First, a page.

It’s sometimes the case that several small school-groups travel together on the same trip, sharing the same Tour Manager, hotels and bus. In this case, the cultural differences between groups may also be great and once again, students may need to engage that open-minded attitude to get to know each other and to get along.
It’s wonderful to see that the adventurous spirit of travel can be time and again applied to getting to know your new travel companions and learning what makes people tick, what winds them up, and just generally how to get on whilst in close captivity 24/7. Not only does this teach students how to get on with others but crucially it requires them to get to know themselves a little better — an essential skill in life!
4. Understanding the Importance of Packing Light
It’s not uncommon to find that students travel with a suitcase that they could easily fit inside plus another cabin-approved wheelie suitcase, just because the airline permits it. Unless the trip is to last several months or years, this is always a dreadful mistake.
By the time I’m preparing the group for a successful boarding of a high-speed train; explaining that said train will stop for a maximum of three minutes in the station where we will board, after which point the doors will close automatically and 40+ students and their luggage must be on board — then the excessive packing suddenly seems flawed.
I’ve observed this realisation and regret with many students I’ve traveled with when a rail journey is part of the trip. I hope that an ACIS trip will encourage students to continue to travel independently in Europe when they’re at college and later in life, and so this shift in attitude is a valuable lesson to learn early!
Indeed, the benefits of having a different pair of shoes to match each outfit, quickly becomes slim in comparison to those of traveling light — an essential mantra for the experienced traveler. Not only do European trains become a breeze, but with some careful colour coordinated packing instead of twenty different outfits for nine days, you can save a lot of time on packing and unpacking between cities.
5. Becoming a “Security-Savvy” Traveler
As soon as groups arrive into big European cities, Tour Managers will rigorously warn students to be careful of their personal belongings and to beware of pickpockets. I always emphasize that on arrival day, whilst dealing with jet lag and not yet being acclimatized, being alert to this is especially important. Students can sometimes seem somewhat fearful to this warning – perhaps because the penny drops that they’re no longer in their familiar comfort zone and that they are being granted a taste of independence and responsibility.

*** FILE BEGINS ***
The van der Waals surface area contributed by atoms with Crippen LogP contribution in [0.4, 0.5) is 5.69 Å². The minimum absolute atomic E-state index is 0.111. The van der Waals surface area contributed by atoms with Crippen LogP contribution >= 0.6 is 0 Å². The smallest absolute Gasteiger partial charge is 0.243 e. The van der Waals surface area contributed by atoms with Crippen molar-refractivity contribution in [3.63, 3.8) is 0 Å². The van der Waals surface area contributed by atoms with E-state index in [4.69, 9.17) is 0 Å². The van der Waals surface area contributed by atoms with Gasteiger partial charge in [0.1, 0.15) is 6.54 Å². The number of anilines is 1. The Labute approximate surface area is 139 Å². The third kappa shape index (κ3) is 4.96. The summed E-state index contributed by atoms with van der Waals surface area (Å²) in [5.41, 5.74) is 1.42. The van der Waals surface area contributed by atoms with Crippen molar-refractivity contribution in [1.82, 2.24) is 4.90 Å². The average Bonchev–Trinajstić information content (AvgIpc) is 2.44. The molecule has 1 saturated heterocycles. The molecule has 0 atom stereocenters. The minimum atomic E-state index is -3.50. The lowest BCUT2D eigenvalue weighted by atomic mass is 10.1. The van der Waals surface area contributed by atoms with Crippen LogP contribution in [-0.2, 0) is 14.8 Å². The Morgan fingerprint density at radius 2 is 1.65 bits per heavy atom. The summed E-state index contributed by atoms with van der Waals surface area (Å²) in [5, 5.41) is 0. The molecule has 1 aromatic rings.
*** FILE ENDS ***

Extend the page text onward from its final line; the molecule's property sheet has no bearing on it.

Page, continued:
A few days into a trip, it’s wonderful to witness the transformation of fearful students into security-savvy travelers. They quickly learn the importance of keeping passports in hotel safes or tucked safely into shirts with a money pouch or belt, not traveling with their life savings in cash on their person and to always keep a hold of purses whilst sitting in restaurants and at café terraces. Essential lessons for a stress-free life of travel!
6. Awakening the Culinary Traveler
The difference between student’s willingness to try new food on arrival day compared to at the end of a trip is immense. Of course, dealing with jet lag and the already huge cultural shock they may experience, being presented with a plate of escargot on day one is less than ideal! For this very reason ACIS always aims to gently ease the groups into the culinary adventure that is travel and the first dinner will always aim to be based around ingredients that students will be familiar and comfortable with — unless of course you’ve otherwise requested. If you’re traveling with adventurous eaters, always make sure to tell your International Tour Consultant during your planning process so they can request meals and restaurants that work well with your group’s preferences.
Despite this, the most inoffensive and familiar dishes may be rejected at the start of a trip. I always encourage students to apply their experimental and adventurous traveler spirit to the local cuisine — it is always one of the best ways to discover a different culture and people. By introducing different dishes and food traditions in the places they visit, their curiosity is often awoken. Even more so if they take part in a cooking lesson and learn how to make paella in Spain, tiramisu in Italy or macarons in France, they can’t wait to sample the fruits of their labour.
Whatever the method, what’s certain is that by the end of a trip, there’s a huge change in attitudes to trying new food and with it, an attitude of curiosity and openness to new and exciting life experiences.